Delivered at the Annual Interfaith Thanksgiving Service of Southington, CT at St. Aloysius Church in Plantsville, CT. on Tuesday, November 22, 2011.
Each of us present at this interfaith Thanksgiving Service would doubtless be able to share some interesting personal thoughts and recollections about Thanksgiving Day. We’d hear about the gatherings of family and friends on a spirited holiday, rich in joy-filled memories; the excitement of busy preparations for days before; children watching the Macy’s Thanksgiving Parade, the arrival and happy greetings of the guests, the delicious appetizers and stimulating aperitifs; the roast turkey at the center of the table, surrounded by stuffing, cranberries, gravy and all the savory trimmings to be enjoyed right up to and including, heaven help us, the variety of desserts.
And, yes, there’d be wistful thoughts of Thanksgiving holidays in the distant past, of the joyful camaraderie, the football games, and the uniquely splendid blend of smells of Thanksgiving Day in a happy setting.
With its American roots going back nearly half a millennium, Thanksgiving is rich in faith, history, tradition and diverse cultural customs.
I remember, as a child, what a wondrous holiday it was with good food in abundance, games to play with my brothers and the other children while our parents, grandparents, aunts and uncles laughed with joy, grateful just be together, enjoying God’s gifts of that special day.
As I matured to a "certain age" my thoughts of Thanksgiving also matured.
First, I am most grateful for God’s greatest gift to me … my lifetime spent with a wonderful and loving wife, our beautiful children and the special treasures that are our grandchildren.
But the Good Lord didn’t stop there. No. To accompany me in my life’s journey, he blessed me with loving parents, a wholesome family, the gifts of education, values, the discovery of personal skills, talents, aptitudes and an attitude for using them productively in my work. I thank God for what I have experienced, learned and what I have been able to share with others.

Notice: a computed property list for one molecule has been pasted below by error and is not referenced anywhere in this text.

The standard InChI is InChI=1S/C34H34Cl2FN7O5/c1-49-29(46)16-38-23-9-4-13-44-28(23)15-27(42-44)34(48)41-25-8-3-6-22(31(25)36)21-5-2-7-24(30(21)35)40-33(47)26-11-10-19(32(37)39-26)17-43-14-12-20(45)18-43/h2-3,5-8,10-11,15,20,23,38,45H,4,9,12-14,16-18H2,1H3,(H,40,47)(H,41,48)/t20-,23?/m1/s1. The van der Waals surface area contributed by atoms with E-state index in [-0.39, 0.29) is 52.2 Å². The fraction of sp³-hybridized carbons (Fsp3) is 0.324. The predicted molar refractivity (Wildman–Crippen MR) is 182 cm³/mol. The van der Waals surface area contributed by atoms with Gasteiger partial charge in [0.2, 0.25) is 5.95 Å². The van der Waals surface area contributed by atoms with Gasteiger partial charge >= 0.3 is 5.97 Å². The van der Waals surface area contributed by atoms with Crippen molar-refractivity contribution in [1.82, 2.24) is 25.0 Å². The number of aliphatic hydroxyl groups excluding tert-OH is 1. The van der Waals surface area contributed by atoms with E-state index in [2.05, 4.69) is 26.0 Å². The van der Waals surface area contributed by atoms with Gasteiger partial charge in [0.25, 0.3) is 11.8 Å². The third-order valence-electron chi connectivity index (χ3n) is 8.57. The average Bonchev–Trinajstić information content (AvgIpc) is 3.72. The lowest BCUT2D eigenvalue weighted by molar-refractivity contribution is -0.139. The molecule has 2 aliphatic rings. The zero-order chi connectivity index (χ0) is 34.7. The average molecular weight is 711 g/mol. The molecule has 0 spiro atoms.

As I ambled through all this today,in a quietly prayerful stream of thought, my mind turned to the stark reality that right at this very moment today, and again on Thursday, and continuing into next week and beyond, there will be people who are hungry. There will many without shelter. There are the sick and the ill-clothed.
With a sense of deeper helplessness, my mind drifted to those who are in the solitude of loneliness, the uninvited who will be alone on Thanksgiving. Alone on that day of gatherings! God, please be with them! Bring us to them, if only in heart.
Alas, for me, the answer to these prayerful ponderings came back to the essential mystery of God.
No matter how we say the name of our one God, be it Elohim (אֱלהִים) in Hebrew, Deus in Latin, Waheguru (ਵਾਹਿਗੁਰੂ) in Punjabi, Allah (حاكم قوي) in Arabic,I know that while the nature of God remains infinitely beyond full human comprehension, God is not some sort of Super Human creature prowling the universe, applying His magical works.
Rather, the miracle is that In creating us, I believe God has done and continues to do his work. Our hands are his hands. Our feet are his feet. Our minds and hearts are his, as are the rich blessings he bestows on us … all gifts to be shared with the least of his children … through our ability to interconnect the meaning of the words: faith … hope … charity … and love; the love of neighbor God commands us to have for others and empowers us to have.
In closing, I would like to read of a short poem sent to me yesterday by its author, my dear friend, the Rev. Henry C. Frascadore. It’s called:
KEEPING A LOW PROFILE
the widow kept a low profile.
only one person noticed her gift.
two small coins slipped into the basket.
that is all she had.
she gave what she had.
this morning’s soft wind did the same.
with delicate fingers it wove a rug
a circular oriental rug
made with the autumn leaves that
had fallen on the polished black walnut
surface of the pond
and carefully placed it
around the harmony sculpture.
like the widow
the wind kept a low profile
and gave its gift
with hardly a notice.